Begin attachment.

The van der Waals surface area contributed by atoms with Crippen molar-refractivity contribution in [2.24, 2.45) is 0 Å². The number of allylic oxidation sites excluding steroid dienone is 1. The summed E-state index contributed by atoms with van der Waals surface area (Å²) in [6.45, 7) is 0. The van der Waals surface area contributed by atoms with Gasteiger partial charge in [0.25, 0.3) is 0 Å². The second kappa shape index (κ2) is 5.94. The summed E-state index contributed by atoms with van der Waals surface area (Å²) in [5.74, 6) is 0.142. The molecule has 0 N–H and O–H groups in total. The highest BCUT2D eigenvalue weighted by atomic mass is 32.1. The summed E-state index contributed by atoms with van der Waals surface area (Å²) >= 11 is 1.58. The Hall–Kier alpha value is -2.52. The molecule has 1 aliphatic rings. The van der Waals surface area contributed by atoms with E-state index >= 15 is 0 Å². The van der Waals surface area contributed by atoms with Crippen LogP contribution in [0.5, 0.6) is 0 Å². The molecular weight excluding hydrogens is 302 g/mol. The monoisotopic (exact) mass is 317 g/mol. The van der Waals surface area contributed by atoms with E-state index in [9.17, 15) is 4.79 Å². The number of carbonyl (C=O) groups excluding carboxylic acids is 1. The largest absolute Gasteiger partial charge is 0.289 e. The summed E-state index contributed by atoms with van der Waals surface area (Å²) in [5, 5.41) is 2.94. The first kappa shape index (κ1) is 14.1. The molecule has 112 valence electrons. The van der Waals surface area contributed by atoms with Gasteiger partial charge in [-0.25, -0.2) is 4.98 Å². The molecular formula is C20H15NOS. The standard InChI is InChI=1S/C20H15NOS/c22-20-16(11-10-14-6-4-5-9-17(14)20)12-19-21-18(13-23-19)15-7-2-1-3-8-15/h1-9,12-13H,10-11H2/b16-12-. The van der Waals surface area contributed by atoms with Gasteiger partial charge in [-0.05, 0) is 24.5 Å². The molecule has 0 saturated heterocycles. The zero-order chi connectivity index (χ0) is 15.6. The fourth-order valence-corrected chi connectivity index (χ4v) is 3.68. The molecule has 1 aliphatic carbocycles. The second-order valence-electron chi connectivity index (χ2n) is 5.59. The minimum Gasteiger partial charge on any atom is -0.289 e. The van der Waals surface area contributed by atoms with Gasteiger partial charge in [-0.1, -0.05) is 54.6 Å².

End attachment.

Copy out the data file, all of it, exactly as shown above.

The van der Waals surface area contributed by atoms with Crippen molar-refractivity contribution in [2.24, 2.45) is 0 Å². The number of allylic oxidation sites excluding steroid dienone is 1. The summed E-state index contributed by atoms with van der Waals surface area (Å²) in [6.45, 7) is 0. The van der Waals surface area contributed by atoms with Gasteiger partial charge in [0.25, 0.3) is 0 Å². The second kappa shape index (κ2) is 5.94. The summed E-state index contributed by atoms with van der Waals surface area (Å²) in [5.74, 6) is 0.142. The molecule has 0 N–H and O–H groups in total. The highest BCUT2D eigenvalue weighted by atomic mass is 32.1. The summed E-state index contributed by atoms with van der Waals surface area (Å²) >= 11 is 1.58. The Hall–Kier alpha value is -2.52. The molecule has 1 aliphatic rings. The van der Waals surface area contributed by atoms with E-state index >= 15 is 0 Å². The van der Waals surface area contributed by atoms with Crippen LogP contribution in [0.5, 0.6) is 0 Å². The molecular weight excluding hydrogens is 302 g/mol. The monoisotopic (exact) mass is 317 g/mol. The van der Waals surface area contributed by atoms with E-state index in [9.17, 15) is 4.79 Å². The number of carbonyl (C=O) groups excluding carboxylic acids is 1. The largest absolute Gasteiger partial charge is 0.289 e. The summed E-state index contributed by atoms with van der Waals surface area (Å²) in [5, 5.41) is 2.94. The first kappa shape index (κ1) is 14.1. The molecule has 112 valence electrons. The van der Waals surface area contributed by atoms with Gasteiger partial charge in [-0.25, -0.2) is 4.98 Å². The molecular formula is C20H15NOS. The standard InChI is InChI=1S/C20H15NOS/c22-20-16(11-10-14-6-4-5-9-17(14)20)12-19-21-18(13-23-19)15-7-2-1-3-8-15/h1-9,12-13H,10-11H2/b16-12-. The van der Waals surface area contributed by atoms with Gasteiger partial charge in [-0.05, 0) is 24.5 Å². The molecule has 0 saturated heterocycles. The zero-order chi connectivity index (χ0) is 15.6. The fourth-order valence-corrected chi connectivity index (χ4v) is 3.68. The molecule has 1 aliphatic carbocycles. The second-order valence-electron chi connectivity index (χ2n) is 5.59. The minimum Gasteiger partial charge on any atom is -0.289 e. The van der Waals surface area contributed by atoms with Gasteiger partial charge in [-0.1, -0.05) is 54.6 Å².